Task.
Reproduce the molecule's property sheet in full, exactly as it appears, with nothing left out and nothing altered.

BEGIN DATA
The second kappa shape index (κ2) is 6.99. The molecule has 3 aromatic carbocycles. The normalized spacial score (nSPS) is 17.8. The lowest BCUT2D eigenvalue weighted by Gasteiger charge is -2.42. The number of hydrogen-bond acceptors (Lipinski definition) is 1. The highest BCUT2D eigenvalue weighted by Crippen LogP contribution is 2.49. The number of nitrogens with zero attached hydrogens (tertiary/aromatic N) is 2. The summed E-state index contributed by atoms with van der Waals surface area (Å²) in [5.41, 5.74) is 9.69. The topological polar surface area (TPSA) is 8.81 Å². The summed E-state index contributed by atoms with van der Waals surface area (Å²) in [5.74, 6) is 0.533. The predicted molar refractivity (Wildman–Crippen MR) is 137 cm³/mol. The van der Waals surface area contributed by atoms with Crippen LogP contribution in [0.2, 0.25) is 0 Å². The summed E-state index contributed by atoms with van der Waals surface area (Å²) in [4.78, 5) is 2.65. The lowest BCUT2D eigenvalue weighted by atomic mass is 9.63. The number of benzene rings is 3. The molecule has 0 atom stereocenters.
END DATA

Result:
The second kappa shape index (κ2) is 6.99. The molecule has 3 aromatic carbocycles. The normalized spacial score (nSPS) is 17.8. The lowest BCUT2D eigenvalue weighted by Gasteiger charge is -2.42. The number of hydrogen-bond acceptors (Lipinski definition) is 1. The highest BCUT2D eigenvalue weighted by Crippen LogP contribution is 2.49. The number of nitrogens with zero attached hydrogens (tertiary/aromatic N) is 2. The summed E-state index contributed by atoms with van der Waals surface area (Å²) in [5.41, 5.74) is 9.69. The topological polar surface area (TPSA) is 8.81 Å². The summed E-state index contributed by atoms with van der Waals surface area (Å²) in [5.74, 6) is 0.533. The predicted molar refractivity (Wildman–Crippen MR) is 137 cm³/mol. The van der Waals surface area contributed by atoms with Crippen LogP contribution in [0.2, 0.25) is 0 Å². The summed E-state index contributed by atoms with van der Waals surface area (Å²) in [4.78, 5) is 2.65. The lowest BCUT2D eigenvalue weighted by atomic mass is 9.63. The number of benzene rings is 3. The molecule has 0 atom stereocenters.